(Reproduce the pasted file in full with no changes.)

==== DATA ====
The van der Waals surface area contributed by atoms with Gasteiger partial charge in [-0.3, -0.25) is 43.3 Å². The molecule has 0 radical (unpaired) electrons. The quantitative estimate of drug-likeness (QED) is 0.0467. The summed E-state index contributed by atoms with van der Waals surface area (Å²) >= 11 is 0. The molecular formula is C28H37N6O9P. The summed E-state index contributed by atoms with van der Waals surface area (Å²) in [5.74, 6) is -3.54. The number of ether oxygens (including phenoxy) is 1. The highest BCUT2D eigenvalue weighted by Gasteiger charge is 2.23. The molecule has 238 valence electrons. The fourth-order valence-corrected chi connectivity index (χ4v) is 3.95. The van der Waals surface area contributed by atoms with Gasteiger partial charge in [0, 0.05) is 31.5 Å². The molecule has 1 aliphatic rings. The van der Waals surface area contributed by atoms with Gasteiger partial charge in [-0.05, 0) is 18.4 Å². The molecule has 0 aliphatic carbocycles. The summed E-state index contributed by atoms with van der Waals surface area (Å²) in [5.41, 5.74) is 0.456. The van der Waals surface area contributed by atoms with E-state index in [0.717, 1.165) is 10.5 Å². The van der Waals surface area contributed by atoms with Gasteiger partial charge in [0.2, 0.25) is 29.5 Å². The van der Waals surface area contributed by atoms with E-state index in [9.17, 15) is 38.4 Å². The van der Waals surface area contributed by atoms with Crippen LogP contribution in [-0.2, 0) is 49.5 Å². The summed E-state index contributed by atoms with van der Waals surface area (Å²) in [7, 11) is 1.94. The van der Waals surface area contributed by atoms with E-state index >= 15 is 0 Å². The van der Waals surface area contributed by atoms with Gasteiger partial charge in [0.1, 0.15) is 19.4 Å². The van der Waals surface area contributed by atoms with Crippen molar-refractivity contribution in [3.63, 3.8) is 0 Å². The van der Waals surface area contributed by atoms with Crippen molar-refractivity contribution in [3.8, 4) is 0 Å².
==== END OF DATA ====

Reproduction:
The van der Waals surface area contributed by atoms with Gasteiger partial charge in [-0.3, -0.25) is 43.3 Å². The molecule has 0 radical (unpaired) electrons. The quantitative estimate of drug-likeness (QED) is 0.0467. The summed E-state index contributed by atoms with van der Waals surface area (Å²) >= 11 is 0. The molecular formula is C28H37N6O9P. The summed E-state index contributed by atoms with van der Waals surface area (Å²) in [5.74, 6) is -3.54. The number of ether oxygens (including phenoxy) is 1. The highest BCUT2D eigenvalue weighted by Gasteiger charge is 2.23. The molecule has 238 valence electrons. The fourth-order valence-corrected chi connectivity index (χ4v) is 3.95. The van der Waals surface area contributed by atoms with Gasteiger partial charge in [0, 0.05) is 31.5 Å². The molecule has 1 aliphatic rings. The van der Waals surface area contributed by atoms with Gasteiger partial charge in [-0.05, 0) is 18.4 Å². The molecule has 0 aliphatic carbocycles. The summed E-state index contributed by atoms with van der Waals surface area (Å²) in [5.41, 5.74) is 0.456. The van der Waals surface area contributed by atoms with E-state index in [0.717, 1.165) is 10.5 Å². The van der Waals surface area contributed by atoms with Gasteiger partial charge in [0.2, 0.25) is 29.5 Å². The van der Waals surface area contributed by atoms with E-state index in [9.17, 15) is 38.4 Å². The van der Waals surface area contributed by atoms with Crippen LogP contribution in [-0.2, 0) is 49.5 Å². The summed E-state index contributed by atoms with van der Waals surface area (Å²) in [7, 11) is 1.94. The van der Waals surface area contributed by atoms with E-state index >= 15 is 0 Å². The van der Waals surface area contributed by atoms with Gasteiger partial charge in [0.1, 0.15) is 19.4 Å². The van der Waals surface area contributed by atoms with Crippen molar-refractivity contribution in [3.63, 3.8) is 0 Å². The van der Waals surface area contributed by atoms with Crippen molar-refractivity contribution in [3.8, 4) is 0 Å².